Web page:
РОО содействия защите прав пострадавших от теракта в Волгодонске 16 сентября 1999

Victims unite in quiet war on terrorism to combat future attacks

By The Associated Press
Paris

Victims of terror attacks and their families could become a powerful tool for states’ attempts to combat future attacks, according to an organizer of a conference bringing together those who suffered injuries and loss from terrorists.

“When victims of terror attacks are recognized, cared for and respected, they can be a force in their own right and be a useful tool to states fighting terrorism,” said Guillaume Denoix de Saint Marc, head of the French Association of Terrorism Victims.

He spoke as hundreds of terror attacks victims from around the world are in Paris for the 7th International Congress of Victims of Terrorism, which ends Saturday.

Those that unleashed horror on those attending the three-day meeting include an alphabet soup of terror groups from around the world: from ETA in Spain, to al-Qaeda’s affiliate in North Africa and FARC in Colombia.

Denoix de Saint Marc said the gathering “gives the victims a chance to speak, not to hear them cry but to show the strength of life.”

Those gathered want their voices to reach youth tempted to take a radical path and ensure that attacks that have struck them and their families are not forgotten.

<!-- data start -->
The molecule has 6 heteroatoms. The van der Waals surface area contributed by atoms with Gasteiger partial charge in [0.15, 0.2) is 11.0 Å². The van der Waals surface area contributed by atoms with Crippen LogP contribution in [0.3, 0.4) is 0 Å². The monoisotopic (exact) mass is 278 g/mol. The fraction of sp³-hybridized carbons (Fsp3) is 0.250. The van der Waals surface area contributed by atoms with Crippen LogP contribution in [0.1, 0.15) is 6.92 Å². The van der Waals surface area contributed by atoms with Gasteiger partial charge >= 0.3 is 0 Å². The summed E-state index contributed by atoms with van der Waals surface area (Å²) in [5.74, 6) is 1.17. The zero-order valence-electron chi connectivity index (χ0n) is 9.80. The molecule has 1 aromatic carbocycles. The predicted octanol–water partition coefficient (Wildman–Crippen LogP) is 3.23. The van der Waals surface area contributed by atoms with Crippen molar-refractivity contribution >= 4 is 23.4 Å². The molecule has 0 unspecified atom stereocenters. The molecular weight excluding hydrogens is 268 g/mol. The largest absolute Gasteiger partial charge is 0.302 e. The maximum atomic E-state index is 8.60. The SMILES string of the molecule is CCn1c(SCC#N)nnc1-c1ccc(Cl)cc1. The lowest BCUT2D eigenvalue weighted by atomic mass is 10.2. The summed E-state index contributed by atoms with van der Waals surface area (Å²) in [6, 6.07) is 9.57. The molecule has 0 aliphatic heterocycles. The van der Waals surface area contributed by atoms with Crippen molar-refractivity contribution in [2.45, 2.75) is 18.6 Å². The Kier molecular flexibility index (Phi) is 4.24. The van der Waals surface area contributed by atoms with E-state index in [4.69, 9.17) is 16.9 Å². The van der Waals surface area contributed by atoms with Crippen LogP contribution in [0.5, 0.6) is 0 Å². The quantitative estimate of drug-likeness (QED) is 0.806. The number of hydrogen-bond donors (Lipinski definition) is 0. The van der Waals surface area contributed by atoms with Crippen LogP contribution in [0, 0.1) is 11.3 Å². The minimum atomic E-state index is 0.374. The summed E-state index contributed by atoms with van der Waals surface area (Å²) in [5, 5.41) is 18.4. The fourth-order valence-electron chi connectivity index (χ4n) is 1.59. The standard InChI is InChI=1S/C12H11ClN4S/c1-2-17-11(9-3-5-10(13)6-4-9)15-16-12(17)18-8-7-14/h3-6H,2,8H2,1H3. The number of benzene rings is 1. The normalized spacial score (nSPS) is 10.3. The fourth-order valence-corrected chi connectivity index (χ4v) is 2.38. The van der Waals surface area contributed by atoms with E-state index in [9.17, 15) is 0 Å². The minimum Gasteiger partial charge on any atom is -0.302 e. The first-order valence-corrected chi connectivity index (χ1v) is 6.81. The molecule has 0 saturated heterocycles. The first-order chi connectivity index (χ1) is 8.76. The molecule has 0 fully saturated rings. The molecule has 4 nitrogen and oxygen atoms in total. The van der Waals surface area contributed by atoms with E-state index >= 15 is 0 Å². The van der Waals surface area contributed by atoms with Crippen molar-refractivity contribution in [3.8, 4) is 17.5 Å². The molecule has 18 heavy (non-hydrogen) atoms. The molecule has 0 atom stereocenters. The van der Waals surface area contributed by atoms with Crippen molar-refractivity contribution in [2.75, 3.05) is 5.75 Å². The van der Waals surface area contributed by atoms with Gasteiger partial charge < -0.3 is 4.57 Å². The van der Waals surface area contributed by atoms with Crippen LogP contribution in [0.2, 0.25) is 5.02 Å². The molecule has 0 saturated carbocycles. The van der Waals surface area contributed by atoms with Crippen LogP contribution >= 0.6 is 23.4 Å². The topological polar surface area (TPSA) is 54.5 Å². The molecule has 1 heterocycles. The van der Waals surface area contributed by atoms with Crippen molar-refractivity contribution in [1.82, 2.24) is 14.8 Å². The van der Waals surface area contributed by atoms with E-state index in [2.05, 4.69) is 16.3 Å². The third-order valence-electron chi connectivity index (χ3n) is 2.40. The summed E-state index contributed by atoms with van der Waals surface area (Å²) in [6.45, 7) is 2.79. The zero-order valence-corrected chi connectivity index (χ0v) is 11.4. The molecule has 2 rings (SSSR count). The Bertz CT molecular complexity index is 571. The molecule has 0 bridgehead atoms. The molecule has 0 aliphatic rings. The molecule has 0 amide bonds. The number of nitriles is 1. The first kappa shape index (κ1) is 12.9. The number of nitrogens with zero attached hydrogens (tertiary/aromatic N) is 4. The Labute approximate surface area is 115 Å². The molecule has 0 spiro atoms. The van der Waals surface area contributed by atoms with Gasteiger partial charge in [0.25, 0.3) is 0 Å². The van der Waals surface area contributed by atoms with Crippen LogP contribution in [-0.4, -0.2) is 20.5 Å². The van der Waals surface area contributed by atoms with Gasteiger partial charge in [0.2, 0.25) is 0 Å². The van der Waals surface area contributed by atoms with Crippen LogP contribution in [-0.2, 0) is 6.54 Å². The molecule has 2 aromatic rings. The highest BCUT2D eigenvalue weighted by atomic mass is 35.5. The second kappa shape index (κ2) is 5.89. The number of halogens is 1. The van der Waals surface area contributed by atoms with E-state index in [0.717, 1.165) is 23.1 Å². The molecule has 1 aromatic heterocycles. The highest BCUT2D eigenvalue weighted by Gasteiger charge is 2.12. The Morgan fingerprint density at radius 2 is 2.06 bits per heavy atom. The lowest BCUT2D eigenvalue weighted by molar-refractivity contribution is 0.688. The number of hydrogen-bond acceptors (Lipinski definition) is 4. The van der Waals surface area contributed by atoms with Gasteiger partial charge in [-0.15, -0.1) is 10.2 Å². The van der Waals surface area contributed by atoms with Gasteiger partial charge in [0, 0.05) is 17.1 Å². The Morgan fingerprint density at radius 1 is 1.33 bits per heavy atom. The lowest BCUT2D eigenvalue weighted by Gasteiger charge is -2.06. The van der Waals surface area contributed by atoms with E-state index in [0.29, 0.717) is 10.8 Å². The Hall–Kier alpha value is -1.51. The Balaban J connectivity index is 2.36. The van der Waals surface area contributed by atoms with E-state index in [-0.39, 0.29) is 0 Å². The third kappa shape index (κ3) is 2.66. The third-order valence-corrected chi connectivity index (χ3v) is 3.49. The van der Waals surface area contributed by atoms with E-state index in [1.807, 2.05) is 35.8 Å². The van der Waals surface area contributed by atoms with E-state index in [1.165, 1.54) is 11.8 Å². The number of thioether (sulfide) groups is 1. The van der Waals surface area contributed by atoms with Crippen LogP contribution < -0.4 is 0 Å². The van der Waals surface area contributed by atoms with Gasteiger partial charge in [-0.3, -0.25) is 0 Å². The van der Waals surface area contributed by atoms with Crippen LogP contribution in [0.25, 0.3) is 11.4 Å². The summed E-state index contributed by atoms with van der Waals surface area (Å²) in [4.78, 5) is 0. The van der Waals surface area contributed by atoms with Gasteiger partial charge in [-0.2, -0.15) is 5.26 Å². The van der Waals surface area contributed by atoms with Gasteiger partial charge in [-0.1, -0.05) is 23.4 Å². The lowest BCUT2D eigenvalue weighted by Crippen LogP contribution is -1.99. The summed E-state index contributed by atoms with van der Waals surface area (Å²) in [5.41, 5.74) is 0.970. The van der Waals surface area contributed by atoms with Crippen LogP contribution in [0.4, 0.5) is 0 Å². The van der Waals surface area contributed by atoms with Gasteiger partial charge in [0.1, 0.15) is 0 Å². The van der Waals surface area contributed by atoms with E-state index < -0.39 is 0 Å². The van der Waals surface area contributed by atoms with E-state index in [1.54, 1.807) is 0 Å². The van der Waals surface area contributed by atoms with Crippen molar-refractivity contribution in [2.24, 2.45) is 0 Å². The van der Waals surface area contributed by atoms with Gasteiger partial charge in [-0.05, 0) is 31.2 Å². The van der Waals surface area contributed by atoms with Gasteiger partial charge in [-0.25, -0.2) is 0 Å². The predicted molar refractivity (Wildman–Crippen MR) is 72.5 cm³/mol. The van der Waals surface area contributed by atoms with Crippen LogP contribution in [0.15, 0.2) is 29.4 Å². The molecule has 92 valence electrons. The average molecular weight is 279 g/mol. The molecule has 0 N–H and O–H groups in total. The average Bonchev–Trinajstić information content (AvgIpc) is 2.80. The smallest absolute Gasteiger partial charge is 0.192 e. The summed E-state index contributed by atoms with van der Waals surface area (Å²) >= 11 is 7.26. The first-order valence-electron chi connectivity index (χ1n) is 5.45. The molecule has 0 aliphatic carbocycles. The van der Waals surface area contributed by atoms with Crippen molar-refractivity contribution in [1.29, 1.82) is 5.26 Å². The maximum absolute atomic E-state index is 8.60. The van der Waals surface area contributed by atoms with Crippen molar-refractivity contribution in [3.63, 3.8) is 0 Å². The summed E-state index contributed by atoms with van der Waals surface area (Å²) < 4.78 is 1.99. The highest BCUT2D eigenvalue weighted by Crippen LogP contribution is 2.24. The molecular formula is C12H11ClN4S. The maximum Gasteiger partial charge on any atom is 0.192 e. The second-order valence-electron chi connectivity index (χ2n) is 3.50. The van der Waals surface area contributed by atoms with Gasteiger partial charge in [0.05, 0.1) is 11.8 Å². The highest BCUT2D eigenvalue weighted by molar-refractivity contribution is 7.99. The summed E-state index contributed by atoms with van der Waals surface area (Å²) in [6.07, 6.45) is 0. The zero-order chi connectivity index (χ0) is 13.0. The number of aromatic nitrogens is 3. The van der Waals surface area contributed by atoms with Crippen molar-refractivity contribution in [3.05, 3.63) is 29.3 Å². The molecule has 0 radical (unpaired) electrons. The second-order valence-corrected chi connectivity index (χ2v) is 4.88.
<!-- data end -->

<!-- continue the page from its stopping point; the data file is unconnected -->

Esther Saez was riding a suburban Madrid train to work on March 11, 2004, when bombs ripped through her carriage. The attack was one of the four blasts on passenger trains in the Spanish capital that day, which killed 190 people and wounded 1,800 others.

Saez was badly wounded, spent a week in a coma, had three heart attacks and initially could not remember her two children.

“We must go beyond pain,” Saez said. “We can’t accept that terrorists create dead survivors. We must live … or the terrorists win.”

Making the face of the victim visible, and their personal accounts of attacks public, may help educate youth to the horrors of terrorism and combat their temptation to join radical movements, Denoix de Saint Marc said.

Testimony from several victims underscored another problem faced by those affected: the need for a quick access to expensive hospital and psychological treatment, and the vast differences from country-to-country, with Israel providing quick aid to all victims of terror attacks and Colombia making little available.

Cherifa Kheddar, head of the Our Algeria association, said it is vital to align medical, psychological and social benefits for terror victims in countries hit by terrorism. In most countries nothing is in place, she said.

Kheddar, who lost two siblings in the 1990s to Islamist extremists, also said that it is important to keep the memory of those who died alive.

“We don’t want vengeance,” she said. “This combat against forgetting gives society the means to justify its fight against barbarism,” she said. Terrorists must know, “You gave death but you didn’t destroy life.”

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